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Iraqi police chief sets new tone

KUT, Iraq — Within hours of getting a new commander, the police headquarters of Wasit province was getting a face-lift. Walls were repainted, trash was picked up off the dusty roads, and the Iraqi police officers even started wearing their uniforms properly.

The changes were even more noticeable six days later, when a convoy of U.S. military police made a routine visit to the compound in Kut, the largest city in this predominantly Shiite province.

"It’s a complete transformation," said Staff Sgt. Thomas Heuer, of the 511th Military Police Company.

Maj. Gen. Ra’id Shaker Jawdak, the new provincial director of police, ordered the changes after Prime Minister Nouri al-Maliki appointed him to replace the former director of police.

According to a memo from al-Maliki, the previous commander, Maj. Gen. Abdul Haneen al-Amara, failed to uphold the country’s election laws. Some of his officers allegedly tore down a candidate’s election posters in December, although they may have been removing posters that were covering other posters, said Col. Richard Francey, commander of Forward Operating Base Delta, the hub of the U.S. military presence in Wasit province, southeast of Baghdad.

The provincial council protested al-Maliki’s decision to remove al-Amara as police director, even though it had complained about him in previous months.

Francey said al-Amara’s only problem was his failure to take sides politically.

"He was a known quantity. They understood that he did his job, did his job well and would not be swayed one way or the other," Francey said. Now, the council members are concerned about their own jobs because they are up for re-election, he said.

Jawdak’s appointment surprised many because of the timing — just two weeks before Iraq’s provincial elections, when the threat of suicide bombings at polling sites and candidate assassinations is at its highest.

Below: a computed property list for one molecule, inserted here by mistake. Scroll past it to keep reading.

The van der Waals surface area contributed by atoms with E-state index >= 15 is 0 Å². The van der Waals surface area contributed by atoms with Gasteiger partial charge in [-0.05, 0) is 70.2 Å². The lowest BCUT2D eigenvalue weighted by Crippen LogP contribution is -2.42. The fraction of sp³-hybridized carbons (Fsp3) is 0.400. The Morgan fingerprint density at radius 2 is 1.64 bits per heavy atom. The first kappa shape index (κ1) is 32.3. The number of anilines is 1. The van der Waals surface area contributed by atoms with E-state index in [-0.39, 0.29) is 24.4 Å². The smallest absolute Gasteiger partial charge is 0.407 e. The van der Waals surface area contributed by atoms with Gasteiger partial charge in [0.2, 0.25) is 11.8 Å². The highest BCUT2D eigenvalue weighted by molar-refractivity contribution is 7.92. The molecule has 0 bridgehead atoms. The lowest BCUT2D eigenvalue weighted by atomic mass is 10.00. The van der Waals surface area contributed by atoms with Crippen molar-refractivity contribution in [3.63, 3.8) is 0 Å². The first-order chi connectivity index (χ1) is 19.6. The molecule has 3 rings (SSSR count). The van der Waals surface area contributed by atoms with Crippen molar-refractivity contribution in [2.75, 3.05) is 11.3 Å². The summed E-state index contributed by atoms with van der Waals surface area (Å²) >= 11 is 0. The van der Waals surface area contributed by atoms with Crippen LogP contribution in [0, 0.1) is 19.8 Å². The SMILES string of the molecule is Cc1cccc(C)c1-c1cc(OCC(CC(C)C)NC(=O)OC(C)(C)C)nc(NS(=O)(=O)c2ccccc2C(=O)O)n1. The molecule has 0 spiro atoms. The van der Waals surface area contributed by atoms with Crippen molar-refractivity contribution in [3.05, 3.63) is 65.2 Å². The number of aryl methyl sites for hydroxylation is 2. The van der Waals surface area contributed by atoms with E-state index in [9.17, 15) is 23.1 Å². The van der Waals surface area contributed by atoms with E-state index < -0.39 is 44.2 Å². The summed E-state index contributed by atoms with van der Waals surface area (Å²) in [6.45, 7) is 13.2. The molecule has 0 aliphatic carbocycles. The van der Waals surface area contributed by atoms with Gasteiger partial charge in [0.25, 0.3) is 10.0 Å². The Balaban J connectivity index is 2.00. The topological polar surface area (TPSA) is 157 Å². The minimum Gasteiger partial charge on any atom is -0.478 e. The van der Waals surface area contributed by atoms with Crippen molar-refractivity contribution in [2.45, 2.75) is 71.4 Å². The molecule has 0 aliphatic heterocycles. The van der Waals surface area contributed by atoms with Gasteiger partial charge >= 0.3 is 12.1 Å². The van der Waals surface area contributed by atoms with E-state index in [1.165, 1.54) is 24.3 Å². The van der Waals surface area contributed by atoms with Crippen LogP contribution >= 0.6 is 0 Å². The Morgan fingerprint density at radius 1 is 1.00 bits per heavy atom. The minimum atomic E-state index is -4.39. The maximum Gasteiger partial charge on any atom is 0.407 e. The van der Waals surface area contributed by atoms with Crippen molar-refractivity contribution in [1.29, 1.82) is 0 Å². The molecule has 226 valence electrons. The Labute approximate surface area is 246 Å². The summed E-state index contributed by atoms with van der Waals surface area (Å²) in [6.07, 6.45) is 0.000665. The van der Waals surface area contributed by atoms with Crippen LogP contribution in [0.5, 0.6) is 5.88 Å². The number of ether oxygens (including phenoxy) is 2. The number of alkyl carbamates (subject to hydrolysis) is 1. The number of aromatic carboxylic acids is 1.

The move also worried the U.S. soldiers, who had never met Jawdak. His position is one of the most important for maintaining security within the province, and he is the critical link between the Iraqi police and coalition forces.

"He’s key," said Staff Sgt. Elton Dean, a National Guardsman with the 772nd MP Company. "He’s like the police chief for the entire province. Our relationship that we maintain with him will dictate what we’re able to do with all the other (Iraqi police) stations."

U.S. soldiers visit the police headquarters several times a week, and, over time and countless cups of chai, had developed close relationships with the Iraqis.

But they knew little about Jawdak, aside from the changes he had made at the police headquarters. There have been more police in the city since Jawdak took over, and the streets are cleaner. He jailed 17 police who failed to stop insurgents from shooting a rocket into an empty field on FOB Delta on Jan. 18.

He also ordered his men to clean up about 50 junked cars that were rusting on the police compound.

"We’ve been trying to get them to move the … cars for six months," Heuer said.

Some soldiers, however, said the stricter rules might backfire.

"A lot of [police] are pissed off about it because they actually have to do their job," said Sgt. Joseph Ireland, of the 511th. "They may go back to the militias."

During their visit to the police headquarters, the U.S. soldiers — some from an outgoing MP company and some from the company replacing them — briefly met Jawdak. He told the soldiers that his marble-floored, peach-walled office was their home, and had a staffer serve them chai before he left for a meeting with the provincial governor.

But the Americans heard that Jawdak may have transferred an Iraqi liason officer, their main contact with the Iraqi police, considered by many of them to be a personal friend, to a different location. The soldiers left the police compound angry and frustrated.

Francey said the two police directors had different leadership styles. Where al-Amara was a "team builder," Jawdak is "more direct," he said.

"He’s a little forceful with his subordinates, but he has high standards," he said. "It’s hard to complain about someone who’s trying to make that organization better without breaking it."


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